Many large companies pride themselves on their corporate volunteering program and community projects. Westpac, The Body Shop and Land Lease have particularly strong programs.
The Body Shop's Community Projects scheme commits every staff member to 16 hours of volunteer activity a year. The company promotes volunteering to its staff as a valuable and holistic activity for employees which enhances their commitment to social and environmental issues.
Similarly, Lend Lease Foundation's Community Day involves 4,000 employees around the globe who actively participate in local community projects for one day in September. Projects for Community Day can be nominated by any Land Lease employee who then becomes the team leader responsible for putting the team together and guiding the project to a successful conclusion. The volunteer program supports Land Lease's vision of becoming a sustainable organisation.
Westpac also have an amazing sustainable volunteer program which was judged the winner of Volunteering Australia's 2007 Corporate Volunteering Award for Excellence. See our tools and resources section for a link to a case study featuring Westpac's volunteer program.
By reading about existing volunteer programs, you can get ideas about how you can recruit corporate volunteers and encourage a partnership approach with businesses.
After the debut of your corporate volunteer program, it's important to stay in touch with the partnering business. Send thank you emails and photos. The business will be particularly grateful if you send photos; photos can add to the business's internal communication, further publicity and potential grant applications.
If you plan to write and send a media release, it is also important to get the business's approval first. See our page on Writing media releases for more information, templates and tips.
Remember to ask corporate volunteers for their feedback and ideas on how the program can be improved. Also get feedback from regular volunteers and paid staff.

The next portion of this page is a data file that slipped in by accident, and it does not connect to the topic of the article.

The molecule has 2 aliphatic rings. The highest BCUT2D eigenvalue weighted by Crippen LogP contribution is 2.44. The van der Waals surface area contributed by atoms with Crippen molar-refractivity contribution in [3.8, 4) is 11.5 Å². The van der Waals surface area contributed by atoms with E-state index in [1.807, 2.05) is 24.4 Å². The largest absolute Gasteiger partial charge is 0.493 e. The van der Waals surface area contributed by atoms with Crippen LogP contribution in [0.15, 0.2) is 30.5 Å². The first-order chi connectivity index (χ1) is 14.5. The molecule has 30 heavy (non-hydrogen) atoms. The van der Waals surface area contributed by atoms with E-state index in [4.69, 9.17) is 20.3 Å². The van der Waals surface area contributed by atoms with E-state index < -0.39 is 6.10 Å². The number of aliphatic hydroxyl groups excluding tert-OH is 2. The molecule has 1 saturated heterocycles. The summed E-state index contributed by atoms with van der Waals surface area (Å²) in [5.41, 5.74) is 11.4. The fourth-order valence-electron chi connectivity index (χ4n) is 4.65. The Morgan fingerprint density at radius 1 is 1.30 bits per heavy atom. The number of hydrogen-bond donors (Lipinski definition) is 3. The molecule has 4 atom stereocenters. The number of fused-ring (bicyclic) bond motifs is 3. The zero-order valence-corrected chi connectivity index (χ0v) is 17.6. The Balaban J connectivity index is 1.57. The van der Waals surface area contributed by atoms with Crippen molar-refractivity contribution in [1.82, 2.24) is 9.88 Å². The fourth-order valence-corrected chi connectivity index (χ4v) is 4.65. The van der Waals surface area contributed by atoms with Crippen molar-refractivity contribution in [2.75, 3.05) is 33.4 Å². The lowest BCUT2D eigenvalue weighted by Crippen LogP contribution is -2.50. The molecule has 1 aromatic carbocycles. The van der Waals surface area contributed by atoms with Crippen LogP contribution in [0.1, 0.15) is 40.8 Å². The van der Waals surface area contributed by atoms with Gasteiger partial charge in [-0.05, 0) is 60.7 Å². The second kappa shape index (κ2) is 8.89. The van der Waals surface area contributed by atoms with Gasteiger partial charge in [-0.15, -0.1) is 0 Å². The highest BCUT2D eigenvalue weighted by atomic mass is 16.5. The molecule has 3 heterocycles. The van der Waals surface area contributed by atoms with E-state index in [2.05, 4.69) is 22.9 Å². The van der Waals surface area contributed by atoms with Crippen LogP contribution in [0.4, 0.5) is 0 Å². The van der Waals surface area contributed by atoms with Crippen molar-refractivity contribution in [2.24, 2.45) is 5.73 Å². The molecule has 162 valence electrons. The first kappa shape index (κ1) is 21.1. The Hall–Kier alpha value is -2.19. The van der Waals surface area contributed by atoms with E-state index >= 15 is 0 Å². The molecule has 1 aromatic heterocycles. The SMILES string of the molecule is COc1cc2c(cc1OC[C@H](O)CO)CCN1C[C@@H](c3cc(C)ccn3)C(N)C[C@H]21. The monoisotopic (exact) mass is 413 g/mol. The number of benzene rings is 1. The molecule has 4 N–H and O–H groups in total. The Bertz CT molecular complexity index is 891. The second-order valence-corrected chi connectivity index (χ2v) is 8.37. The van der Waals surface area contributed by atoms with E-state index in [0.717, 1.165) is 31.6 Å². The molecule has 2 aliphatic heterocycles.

When forming a partnership between a business and volunteer organisation, it is imperative that both parties discuss and negotiate insurance costs. A common misconception is that corporate volunteers are automatically covered by workers' compensation. This is not the case.
Corporate volunteers are only covered by workers' compensation legislation if the employee is acting 'within the course of employment'. In legal terms, volunteering activities conducted 'within' the course of employment, are considered to be an extension of the regular work activities.
For example, if an employee at an IT firm has a signed agreement with both her employer and a volunteer organisation to help set up computers during work hours, and is subsequently paid time in lieu, it would be considered to be an extension of regular work activities and covered by workers' compensation.
However, if an employee is participating in a fun run hosted by a volunteer organisation that has been sponsored by the employer and employees have been encouraged to join, the employee may not be covered by workers' compensation, as competing in a fun run is not considered to be an extension of regular work activities.
What types of insurance are required?
Volunteer organisations need to have adequate volunteer personal accident insurance and public liability insurance. In some circumstances, the volunteer organisation may need to increase their coverage to include corporate volunteers if they have a limit on the amount of volunteers the insurance covers. It is justified for the volunteer organisation to ask the employer to pay for the additional costs.
If the volunteer personal accident insurance and public liability insurance is not adequate, the employer may need to pay additional premiums or take out its own additional insurance.
Volunteering Australia - Resources for Volunteer Managers
This section of the Volunteering Australia website lists resources and publications for volunteer coordinators, on topics including recruitment and screening processes, working with culturally diverse volunteers and recognising volunteers.